A key pleasure for Londoners in the interwar period was going out for tea or a meal. ‘French-style’ restaurants had appeared in London in the final decades of the nineteenth century. Whilst these original restaurants remained popular, the interwar period saw a democratisation of the dining-out experience. A wider range of outlets catered to people of different backgrounds and with different amounts of disposable income. As more and more Londoners, including women, increased their earnings and got more leisure time, they were able to experience (temporary) luxury in one of the many restaurants, cafes, and teashops in the capital. The player that left one of the biggest marks on the hospitality industry in London between the wars was J. Lyons and Co.
Like other restaurants, Lyons started its business in the late nineteenth century: with a teashop in Piccadilly in 1894, and the opening of the Trocadero Restaurant on Shaftesbury Avenue two years later.[i] The teashop turned into a chain of shops in 1909. Three of these teashops were Corner Houses, big, multi-storey hospitality spaces which offered affordable snacks and drinks to a mass audience. The Corner Houses on Coventry Street in Soho and the Strand were opened in 1909 and 1915 respectively, but the third Corner House, on the corner of Oxford Street and Tottenham Court Road, opened in 1928.[ii] This attests to the continuing success and popularity of the Corner Houses throughout the interwar period.
Corner Houses worked on economies of scale: they had hundreds of seats each, employed hundreds of staff, and aimed to get as many covers a day as possible. You can get a sense of the bustle of a Lyons Corner House in Alfred Hitchcock’s Blackmail (1929). Near the start of the film, the heroine, Alice, and her boyfriend Frank, visit a Corner House after work. As soon as they walk into the building there is a crush of people around them; they struggle to get into the lift. Once they enter the spacious dining room, all the tables are taken. They are hurried along with every step, and only stay at the restaurant for a short while before leaving again. It is no coincidence that Alice has picked this location to meet her lover, ‘The Artist’ – the crowded room provides a perfect cover for a secret rendez-vous, and the Corner House is a democratic space that anyone can enter without difficulty. In real life, the Corner Houses also functioned as meeting spaces for marginalised groups, most notably for queer men.[iii]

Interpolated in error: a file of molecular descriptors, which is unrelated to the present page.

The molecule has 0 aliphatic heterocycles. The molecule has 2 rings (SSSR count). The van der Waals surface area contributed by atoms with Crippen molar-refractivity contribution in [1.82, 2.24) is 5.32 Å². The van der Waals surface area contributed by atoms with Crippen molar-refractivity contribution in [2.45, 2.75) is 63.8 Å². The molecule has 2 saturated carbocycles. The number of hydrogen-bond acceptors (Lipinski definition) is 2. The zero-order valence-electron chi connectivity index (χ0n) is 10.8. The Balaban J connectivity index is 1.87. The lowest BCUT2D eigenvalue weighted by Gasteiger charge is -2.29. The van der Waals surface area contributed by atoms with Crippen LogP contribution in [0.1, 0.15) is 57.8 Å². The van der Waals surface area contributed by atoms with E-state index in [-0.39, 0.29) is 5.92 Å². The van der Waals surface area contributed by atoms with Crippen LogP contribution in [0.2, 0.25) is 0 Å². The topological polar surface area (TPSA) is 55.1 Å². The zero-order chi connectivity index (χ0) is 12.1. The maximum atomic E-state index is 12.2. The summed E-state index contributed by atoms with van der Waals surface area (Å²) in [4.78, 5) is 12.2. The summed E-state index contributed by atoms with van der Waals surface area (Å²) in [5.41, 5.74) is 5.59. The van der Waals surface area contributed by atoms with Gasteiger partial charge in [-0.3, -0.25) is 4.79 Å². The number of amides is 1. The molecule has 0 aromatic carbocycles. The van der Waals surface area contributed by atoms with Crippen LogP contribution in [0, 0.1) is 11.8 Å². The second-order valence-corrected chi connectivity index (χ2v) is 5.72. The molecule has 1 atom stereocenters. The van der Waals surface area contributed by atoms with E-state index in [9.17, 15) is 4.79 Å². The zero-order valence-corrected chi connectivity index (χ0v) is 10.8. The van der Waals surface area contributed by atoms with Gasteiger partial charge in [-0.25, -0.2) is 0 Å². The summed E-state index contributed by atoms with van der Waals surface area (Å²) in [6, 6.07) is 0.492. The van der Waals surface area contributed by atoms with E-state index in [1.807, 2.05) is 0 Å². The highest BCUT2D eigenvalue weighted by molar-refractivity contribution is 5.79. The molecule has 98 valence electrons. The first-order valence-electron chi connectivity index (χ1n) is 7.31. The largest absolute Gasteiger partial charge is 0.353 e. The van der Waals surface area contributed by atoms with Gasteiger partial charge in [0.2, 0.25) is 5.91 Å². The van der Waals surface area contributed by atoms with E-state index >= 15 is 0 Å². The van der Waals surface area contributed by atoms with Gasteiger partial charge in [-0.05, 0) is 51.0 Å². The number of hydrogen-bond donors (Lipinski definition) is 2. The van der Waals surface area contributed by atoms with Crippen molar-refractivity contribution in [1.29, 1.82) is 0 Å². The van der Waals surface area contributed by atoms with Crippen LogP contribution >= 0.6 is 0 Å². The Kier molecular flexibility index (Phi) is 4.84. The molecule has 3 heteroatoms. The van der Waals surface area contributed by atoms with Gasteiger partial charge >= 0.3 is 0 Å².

Lyons operated a very different policy at the Trocadero restaurant. In some respects the Corner Houses and the Trocadero were very similar; both served hot meals, both catered to huge numbers of customers every day, and both sought to transport their diners to exotic locales through their interior decoration and design choices.[iv] But whereas the Corner Houses were explicitly marketed to a mass audience, the Trocadero restaurant had strict rules about who could enter the space and where they were allowed to go.
An internal “Memo to Superintendents and Reception Clerks” stipulated a number of rules on the handling of “Strange Ladies” – female customers not known to the staff. These rules were clearly intended to prevent prostitutes from entering the space and soliciting; the Trocadero was on the site of what used to be the ‘Argyll Subscription Rooms’, an entertainment venue notorious for the number of prostitutes that frequented it. In its efforts to distance itself from the site’s previous occupiers, the management of the Trocadero were asked to treat all “Strange Ladies” as potential disruptors: